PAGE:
It was a very haunting experience. In a nutshell, what happened is that I went to New Mexico to shoot my flashback scenes, and spent quite a bit of time looking for a river location to shoot the scene where La Llorona drowns her kid. After several days of searching, I found the “perfect” location, only to discover later that prior to us shooting there, a woman named Bernadine (my first name, which is quite rare to come by) had gone to that spot and drowned her two kids and herself.
When we were shooting there I couldn’t help but think of Bernadine and her children…and wonder what this all meant.
You also had another eerie incident during production of this film. What is your take on it?
Yes. During production I was unloading a life size wood carving of Death (in many Latino cultures, Death is represented by a skeletal figure of a woman) that had been made for The Cry by a famous “Santero” (saint maker) in New Mexico called Felix Lopez. While I was unloading the crate, I had a freak accident where my eye was almost taken out. There was blood gushing everywhere and my friend caught me just as I was about to pass out on the street. What’s strange about this particular incident is that there is a theory that I explore in the film about La Llorona crying tears of blood. I go further to postulate in the movie that the way to get rid of a curse that has been put on a woman by La Llorona is by removing the eyes.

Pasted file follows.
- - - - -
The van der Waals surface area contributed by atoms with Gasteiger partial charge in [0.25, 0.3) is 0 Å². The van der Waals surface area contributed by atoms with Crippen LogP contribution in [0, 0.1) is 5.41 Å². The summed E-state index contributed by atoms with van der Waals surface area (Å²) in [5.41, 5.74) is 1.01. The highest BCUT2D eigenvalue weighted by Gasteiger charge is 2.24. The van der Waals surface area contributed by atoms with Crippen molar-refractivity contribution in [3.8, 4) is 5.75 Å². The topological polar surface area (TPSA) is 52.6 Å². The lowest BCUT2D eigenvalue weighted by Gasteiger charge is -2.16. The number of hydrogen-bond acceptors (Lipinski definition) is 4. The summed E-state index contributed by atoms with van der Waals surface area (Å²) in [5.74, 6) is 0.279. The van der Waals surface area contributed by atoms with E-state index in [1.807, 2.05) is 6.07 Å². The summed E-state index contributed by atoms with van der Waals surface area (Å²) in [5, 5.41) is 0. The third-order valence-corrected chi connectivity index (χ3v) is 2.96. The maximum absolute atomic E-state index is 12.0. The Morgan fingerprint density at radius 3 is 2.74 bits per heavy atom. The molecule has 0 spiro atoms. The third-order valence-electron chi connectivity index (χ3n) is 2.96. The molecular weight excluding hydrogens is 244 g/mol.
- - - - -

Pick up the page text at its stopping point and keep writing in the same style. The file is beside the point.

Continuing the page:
By the way, during post production there was yet another incident in which one of my crew members had blood tears coming out of her eyes one morning for no apparent reason.
All through the making of The Cry, in one way or another, I felt the presence of La Llorona.
Your first screening of the film, how did it go for you? Were you nervous?